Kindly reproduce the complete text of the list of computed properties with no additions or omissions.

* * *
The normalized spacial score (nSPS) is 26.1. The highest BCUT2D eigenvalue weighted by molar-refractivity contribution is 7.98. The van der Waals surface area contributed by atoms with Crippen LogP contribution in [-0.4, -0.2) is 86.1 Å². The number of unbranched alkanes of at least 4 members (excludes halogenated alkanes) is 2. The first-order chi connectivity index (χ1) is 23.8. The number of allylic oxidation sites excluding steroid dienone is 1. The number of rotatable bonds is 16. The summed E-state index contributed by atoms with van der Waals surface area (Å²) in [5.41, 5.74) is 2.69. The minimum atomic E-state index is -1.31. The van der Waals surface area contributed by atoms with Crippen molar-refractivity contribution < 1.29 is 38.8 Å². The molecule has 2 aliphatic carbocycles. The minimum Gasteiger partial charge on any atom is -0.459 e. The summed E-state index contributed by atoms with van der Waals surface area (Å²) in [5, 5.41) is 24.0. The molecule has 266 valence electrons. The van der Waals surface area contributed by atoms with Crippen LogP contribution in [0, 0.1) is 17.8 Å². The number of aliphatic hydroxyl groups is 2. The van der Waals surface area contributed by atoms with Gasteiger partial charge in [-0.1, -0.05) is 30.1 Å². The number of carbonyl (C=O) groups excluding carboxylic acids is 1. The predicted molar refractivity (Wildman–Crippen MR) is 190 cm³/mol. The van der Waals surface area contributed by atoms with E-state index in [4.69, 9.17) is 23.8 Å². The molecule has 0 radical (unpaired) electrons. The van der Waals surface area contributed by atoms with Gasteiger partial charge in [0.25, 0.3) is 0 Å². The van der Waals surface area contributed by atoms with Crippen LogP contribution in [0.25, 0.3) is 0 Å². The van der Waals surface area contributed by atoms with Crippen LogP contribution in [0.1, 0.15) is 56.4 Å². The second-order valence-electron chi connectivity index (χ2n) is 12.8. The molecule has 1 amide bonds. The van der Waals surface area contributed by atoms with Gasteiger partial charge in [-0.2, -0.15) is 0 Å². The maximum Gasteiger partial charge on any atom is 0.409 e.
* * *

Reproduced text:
The normalized spacial score (nSPS) is 26.1. The highest BCUT2D eigenvalue weighted by molar-refractivity contribution is 7.98. The van der Waals surface area contributed by atoms with Crippen LogP contribution in [-0.4, -0.2) is 86.1 Å². The number of unbranched alkanes of at least 4 members (excludes halogenated alkanes) is 2. The first-order chi connectivity index (χ1) is 23.8. The number of allylic oxidation sites excluding steroid dienone is 1. The number of rotatable bonds is 16. The summed E-state index contributed by atoms with van der Waals surface area (Å²) in [5.41, 5.74) is 2.69. The minimum atomic E-state index is -1.31. The van der Waals surface area contributed by atoms with Crippen molar-refractivity contribution < 1.29 is 38.8 Å². The molecule has 2 aliphatic carbocycles. The minimum Gasteiger partial charge on any atom is -0.459 e. The summed E-state index contributed by atoms with van der Waals surface area (Å²) in [5, 5.41) is 24.0. The molecule has 266 valence electrons. The van der Waals surface area contributed by atoms with Crippen LogP contribution in [0, 0.1) is 17.8 Å². The number of aliphatic hydroxyl groups is 2. The van der Waals surface area contributed by atoms with Gasteiger partial charge in [-0.1, -0.05) is 30.1 Å². The number of carbonyl (C=O) groups excluding carboxylic acids is 1. The predicted molar refractivity (Wildman–Crippen MR) is 190 cm³/mol. The van der Waals surface area contributed by atoms with E-state index in [4.69, 9.17) is 23.8 Å². The molecule has 0 radical (unpaired) electrons. The van der Waals surface area contributed by atoms with Gasteiger partial charge in [0.25, 0.3) is 0 Å². The van der Waals surface area contributed by atoms with Crippen LogP contribution in [0.25, 0.3) is 0 Å². The van der Waals surface area contributed by atoms with Crippen LogP contribution in [0.1, 0.15) is 56.4 Å². The second-order valence-electron chi connectivity index (χ2n) is 12.8. The molecule has 1 amide bonds. The van der Waals surface area contributed by atoms with Gasteiger partial charge in [-0.2, -0.15) is 0 Å². The maximum Gasteiger partial charge on any atom is 0.409 e.